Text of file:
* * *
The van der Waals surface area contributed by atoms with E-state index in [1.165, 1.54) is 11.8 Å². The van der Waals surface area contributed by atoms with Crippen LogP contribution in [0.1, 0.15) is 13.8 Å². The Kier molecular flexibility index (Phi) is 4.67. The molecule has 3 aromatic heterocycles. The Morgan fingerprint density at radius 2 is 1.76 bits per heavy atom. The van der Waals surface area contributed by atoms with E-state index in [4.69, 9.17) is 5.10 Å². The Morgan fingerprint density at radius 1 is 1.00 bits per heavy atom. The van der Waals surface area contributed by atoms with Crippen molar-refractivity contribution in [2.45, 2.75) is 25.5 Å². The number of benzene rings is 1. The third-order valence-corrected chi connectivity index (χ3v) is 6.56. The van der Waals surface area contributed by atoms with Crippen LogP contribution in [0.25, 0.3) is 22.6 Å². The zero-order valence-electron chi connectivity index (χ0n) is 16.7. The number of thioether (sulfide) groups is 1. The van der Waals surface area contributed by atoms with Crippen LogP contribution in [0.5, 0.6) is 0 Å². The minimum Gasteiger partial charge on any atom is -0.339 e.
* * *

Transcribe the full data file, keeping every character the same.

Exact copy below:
The van der Waals surface area contributed by atoms with E-state index in [1.165, 1.54) is 11.8 Å². The van der Waals surface area contributed by atoms with Crippen LogP contribution in [0.1, 0.15) is 13.8 Å². The Kier molecular flexibility index (Phi) is 4.67. The molecule has 3 aromatic heterocycles. The Morgan fingerprint density at radius 2 is 1.76 bits per heavy atom. The van der Waals surface area contributed by atoms with E-state index in [4.69, 9.17) is 5.10 Å². The Morgan fingerprint density at radius 1 is 1.00 bits per heavy atom. The van der Waals surface area contributed by atoms with Crippen molar-refractivity contribution in [2.45, 2.75) is 25.5 Å². The number of benzene rings is 1. The third-order valence-corrected chi connectivity index (χ3v) is 6.56. The van der Waals surface area contributed by atoms with Crippen LogP contribution in [0.25, 0.3) is 22.6 Å². The zero-order valence-electron chi connectivity index (χ0n) is 16.7. The number of thioether (sulfide) groups is 1. The van der Waals surface area contributed by atoms with Crippen LogP contribution in [0.5, 0.6) is 0 Å². The minimum Gasteiger partial charge on any atom is -0.339 e.